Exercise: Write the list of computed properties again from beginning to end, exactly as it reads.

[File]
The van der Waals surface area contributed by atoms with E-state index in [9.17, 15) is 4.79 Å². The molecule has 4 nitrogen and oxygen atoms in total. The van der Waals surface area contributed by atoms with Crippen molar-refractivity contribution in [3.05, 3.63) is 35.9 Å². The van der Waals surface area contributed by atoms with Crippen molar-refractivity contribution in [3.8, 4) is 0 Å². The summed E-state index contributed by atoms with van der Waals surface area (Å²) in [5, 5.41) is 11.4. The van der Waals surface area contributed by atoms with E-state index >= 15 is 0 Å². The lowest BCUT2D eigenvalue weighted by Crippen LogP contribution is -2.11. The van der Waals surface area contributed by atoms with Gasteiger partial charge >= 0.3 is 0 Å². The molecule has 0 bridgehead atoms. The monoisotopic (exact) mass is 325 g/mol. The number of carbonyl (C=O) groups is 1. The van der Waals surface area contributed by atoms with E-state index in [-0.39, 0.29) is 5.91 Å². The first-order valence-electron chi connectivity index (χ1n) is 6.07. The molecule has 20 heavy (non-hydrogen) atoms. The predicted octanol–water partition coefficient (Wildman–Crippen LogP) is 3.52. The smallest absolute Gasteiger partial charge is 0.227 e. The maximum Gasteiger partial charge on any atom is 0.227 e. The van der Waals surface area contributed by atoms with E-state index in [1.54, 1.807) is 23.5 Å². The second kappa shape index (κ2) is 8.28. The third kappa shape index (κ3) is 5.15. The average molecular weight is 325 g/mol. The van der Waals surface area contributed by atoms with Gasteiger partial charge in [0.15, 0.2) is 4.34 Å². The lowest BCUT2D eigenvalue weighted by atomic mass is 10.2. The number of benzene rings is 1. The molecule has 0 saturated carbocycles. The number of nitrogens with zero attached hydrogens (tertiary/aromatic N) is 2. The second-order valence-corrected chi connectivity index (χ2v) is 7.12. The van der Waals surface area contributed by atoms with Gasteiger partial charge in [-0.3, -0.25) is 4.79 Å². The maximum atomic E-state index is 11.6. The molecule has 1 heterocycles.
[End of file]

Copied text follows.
The van der Waals surface area contributed by atoms with E-state index in [9.17, 15) is 4.79 Å². The molecule has 4 nitrogen and oxygen atoms in total. The van der Waals surface area contributed by atoms with Crippen molar-refractivity contribution in [3.05, 3.63) is 35.9 Å². The van der Waals surface area contributed by atoms with Crippen molar-refractivity contribution in [3.8, 4) is 0 Å². The summed E-state index contributed by atoms with van der Waals surface area (Å²) in [5, 5.41) is 11.4. The van der Waals surface area contributed by atoms with E-state index >= 15 is 0 Å². The lowest BCUT2D eigenvalue weighted by Crippen LogP contribution is -2.11. The van der Waals surface area contributed by atoms with Gasteiger partial charge >= 0.3 is 0 Å². The molecule has 0 bridgehead atoms. The monoisotopic (exact) mass is 325 g/mol. The number of carbonyl (C=O) groups is 1. The van der Waals surface area contributed by atoms with E-state index in [-0.39, 0.29) is 5.91 Å². The first-order valence-electron chi connectivity index (χ1n) is 6.07. The molecule has 20 heavy (non-hydrogen) atoms. The predicted octanol–water partition coefficient (Wildman–Crippen LogP) is 3.52. The smallest absolute Gasteiger partial charge is 0.227 e. The maximum Gasteiger partial charge on any atom is 0.227 e. The van der Waals surface area contributed by atoms with E-state index in [1.54, 1.807) is 23.5 Å². The second kappa shape index (κ2) is 8.28. The third kappa shape index (κ3) is 5.15. The average molecular weight is 325 g/mol. The van der Waals surface area contributed by atoms with Gasteiger partial charge in [0.15, 0.2) is 4.34 Å². The lowest BCUT2D eigenvalue weighted by atomic mass is 10.2. The number of benzene rings is 1. The molecule has 0 saturated carbocycles. The number of nitrogens with zero attached hydrogens (tertiary/aromatic N) is 2. The second-order valence-corrected chi connectivity index (χ2v) is 7.12. The van der Waals surface area contributed by atoms with Gasteiger partial charge in [-0.3, -0.25) is 4.79 Å². The maximum atomic E-state index is 11.6. The molecule has 1 heterocycles.